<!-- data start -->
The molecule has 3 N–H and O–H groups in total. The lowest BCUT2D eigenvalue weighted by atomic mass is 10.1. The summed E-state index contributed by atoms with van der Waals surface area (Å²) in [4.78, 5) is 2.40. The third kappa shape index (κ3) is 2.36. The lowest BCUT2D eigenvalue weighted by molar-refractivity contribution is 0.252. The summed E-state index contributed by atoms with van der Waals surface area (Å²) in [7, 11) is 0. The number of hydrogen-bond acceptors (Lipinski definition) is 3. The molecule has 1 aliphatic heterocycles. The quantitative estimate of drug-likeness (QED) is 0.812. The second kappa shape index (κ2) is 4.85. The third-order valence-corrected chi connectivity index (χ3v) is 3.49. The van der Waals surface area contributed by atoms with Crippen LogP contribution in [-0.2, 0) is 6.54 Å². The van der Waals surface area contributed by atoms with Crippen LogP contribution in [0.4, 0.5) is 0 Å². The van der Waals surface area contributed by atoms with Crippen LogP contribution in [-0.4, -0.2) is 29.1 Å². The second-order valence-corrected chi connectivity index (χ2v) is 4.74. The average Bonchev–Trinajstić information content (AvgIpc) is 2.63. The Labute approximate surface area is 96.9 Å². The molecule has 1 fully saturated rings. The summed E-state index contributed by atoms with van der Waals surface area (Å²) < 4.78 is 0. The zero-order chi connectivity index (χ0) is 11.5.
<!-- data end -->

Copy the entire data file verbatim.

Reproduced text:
The molecule has 3 N–H and O–H groups in total. The lowest BCUT2D eigenvalue weighted by atomic mass is 10.1. The summed E-state index contributed by atoms with van der Waals surface area (Å²) in [4.78, 5) is 2.40. The third kappa shape index (κ3) is 2.36. The lowest BCUT2D eigenvalue weighted by molar-refractivity contribution is 0.252. The summed E-state index contributed by atoms with van der Waals surface area (Å²) in [7, 11) is 0. The number of hydrogen-bond acceptors (Lipinski definition) is 3. The molecule has 1 aliphatic heterocycles. The quantitative estimate of drug-likeness (QED) is 0.812. The second kappa shape index (κ2) is 4.85. The third-order valence-corrected chi connectivity index (χ3v) is 3.49. The van der Waals surface area contributed by atoms with Crippen LogP contribution in [-0.2, 0) is 6.54 Å². The van der Waals surface area contributed by atoms with Crippen LogP contribution in [0.4, 0.5) is 0 Å². The van der Waals surface area contributed by atoms with Crippen LogP contribution in [-0.4, -0.2) is 29.1 Å². The second-order valence-corrected chi connectivity index (χ2v) is 4.74. The average Bonchev–Trinajstić information content (AvgIpc) is 2.63. The Labute approximate surface area is 96.9 Å². The molecule has 1 fully saturated rings. The summed E-state index contributed by atoms with van der Waals surface area (Å²) < 4.78 is 0. The zero-order chi connectivity index (χ0) is 11.5.